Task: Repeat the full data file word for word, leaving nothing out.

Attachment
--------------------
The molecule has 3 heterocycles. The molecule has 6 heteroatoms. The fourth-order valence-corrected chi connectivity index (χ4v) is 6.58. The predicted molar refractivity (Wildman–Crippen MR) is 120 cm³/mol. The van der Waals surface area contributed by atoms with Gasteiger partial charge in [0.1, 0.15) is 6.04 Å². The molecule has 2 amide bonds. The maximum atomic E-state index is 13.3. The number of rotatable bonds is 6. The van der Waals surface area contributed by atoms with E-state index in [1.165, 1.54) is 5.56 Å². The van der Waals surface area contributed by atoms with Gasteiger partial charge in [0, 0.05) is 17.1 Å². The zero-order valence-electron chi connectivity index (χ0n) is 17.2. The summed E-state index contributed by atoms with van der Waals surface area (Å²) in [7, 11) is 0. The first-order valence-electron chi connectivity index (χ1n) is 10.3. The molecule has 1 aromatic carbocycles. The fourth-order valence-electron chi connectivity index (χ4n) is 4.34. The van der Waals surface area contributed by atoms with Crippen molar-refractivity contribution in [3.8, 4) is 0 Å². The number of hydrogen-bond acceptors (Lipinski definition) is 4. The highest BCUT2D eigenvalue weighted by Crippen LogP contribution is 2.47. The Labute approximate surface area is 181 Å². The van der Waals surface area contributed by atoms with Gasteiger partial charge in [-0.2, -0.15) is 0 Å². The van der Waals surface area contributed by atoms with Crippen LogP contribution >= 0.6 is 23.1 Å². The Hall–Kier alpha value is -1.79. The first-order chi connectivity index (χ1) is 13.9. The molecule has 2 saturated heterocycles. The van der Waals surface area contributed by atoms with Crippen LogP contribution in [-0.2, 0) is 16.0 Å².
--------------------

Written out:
The molecule has 3 heterocycles. The molecule has 6 heteroatoms. The fourth-order valence-corrected chi connectivity index (χ4v) is 6.58. The predicted molar refractivity (Wildman–Crippen MR) is 120 cm³/mol. The van der Waals surface area contributed by atoms with Gasteiger partial charge in [0.1, 0.15) is 6.04 Å². The molecule has 2 amide bonds. The maximum atomic E-state index is 13.3. The number of rotatable bonds is 6. The van der Waals surface area contributed by atoms with E-state index in [1.165, 1.54) is 5.56 Å². The van der Waals surface area contributed by atoms with Gasteiger partial charge in [0, 0.05) is 17.1 Å². The zero-order valence-electron chi connectivity index (χ0n) is 17.2. The summed E-state index contributed by atoms with van der Waals surface area (Å²) in [7, 11) is 0. The first-order valence-electron chi connectivity index (χ1n) is 10.3. The molecule has 1 aromatic carbocycles. The fourth-order valence-electron chi connectivity index (χ4n) is 4.34. The van der Waals surface area contributed by atoms with Crippen molar-refractivity contribution in [3.8, 4) is 0 Å². The number of hydrogen-bond acceptors (Lipinski definition) is 4. The highest BCUT2D eigenvalue weighted by Crippen LogP contribution is 2.47. The Labute approximate surface area is 181 Å². The van der Waals surface area contributed by atoms with Gasteiger partial charge in [-0.2, -0.15) is 0 Å². The van der Waals surface area contributed by atoms with Crippen LogP contribution >= 0.6 is 23.1 Å². The Hall–Kier alpha value is -1.79. The first-order chi connectivity index (χ1) is 13.9. The molecule has 2 saturated heterocycles. The van der Waals surface area contributed by atoms with Crippen LogP contribution in [-0.2, 0) is 16.0 Å².